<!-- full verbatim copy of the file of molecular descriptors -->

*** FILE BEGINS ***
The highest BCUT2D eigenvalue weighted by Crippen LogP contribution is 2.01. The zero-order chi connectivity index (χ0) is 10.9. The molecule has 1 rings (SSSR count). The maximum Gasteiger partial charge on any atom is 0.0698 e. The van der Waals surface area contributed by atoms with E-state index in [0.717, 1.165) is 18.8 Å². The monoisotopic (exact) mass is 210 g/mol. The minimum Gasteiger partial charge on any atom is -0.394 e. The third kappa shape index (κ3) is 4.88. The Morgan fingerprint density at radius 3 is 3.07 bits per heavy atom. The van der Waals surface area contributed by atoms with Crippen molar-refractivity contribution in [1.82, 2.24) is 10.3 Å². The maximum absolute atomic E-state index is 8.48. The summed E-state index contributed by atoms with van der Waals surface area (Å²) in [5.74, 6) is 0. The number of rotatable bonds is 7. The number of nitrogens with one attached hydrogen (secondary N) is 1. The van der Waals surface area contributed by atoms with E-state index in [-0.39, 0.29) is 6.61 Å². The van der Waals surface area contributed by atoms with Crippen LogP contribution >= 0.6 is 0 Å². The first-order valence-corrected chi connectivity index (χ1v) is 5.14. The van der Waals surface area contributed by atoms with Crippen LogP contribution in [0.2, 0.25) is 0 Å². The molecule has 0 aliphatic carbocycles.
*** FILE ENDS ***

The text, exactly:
The highest BCUT2D eigenvalue weighted by Crippen LogP contribution is 2.01. The zero-order chi connectivity index (χ0) is 10.9. The molecule has 1 rings (SSSR count). The maximum Gasteiger partial charge on any atom is 0.0698 e. The van der Waals surface area contributed by atoms with E-state index in [0.717, 1.165) is 18.8 Å². The monoisotopic (exact) mass is 210 g/mol. The minimum Gasteiger partial charge on any atom is -0.394 e. The third kappa shape index (κ3) is 4.88. The Morgan fingerprint density at radius 3 is 3.07 bits per heavy atom. The van der Waals surface area contributed by atoms with Crippen molar-refractivity contribution in [1.82, 2.24) is 10.3 Å². The maximum absolute atomic E-state index is 8.48. The summed E-state index contributed by atoms with van der Waals surface area (Å²) in [5.74, 6) is 0. The number of rotatable bonds is 7. The number of nitrogens with one attached hydrogen (secondary N) is 1. The van der Waals surface area contributed by atoms with E-state index in [-0.39, 0.29) is 6.61 Å². The van der Waals surface area contributed by atoms with Crippen LogP contribution >= 0.6 is 0 Å². The first-order valence-corrected chi connectivity index (χ1v) is 5.14. The van der Waals surface area contributed by atoms with Crippen LogP contribution in [0.2, 0.25) is 0 Å². The molecule has 0 aliphatic carbocycles.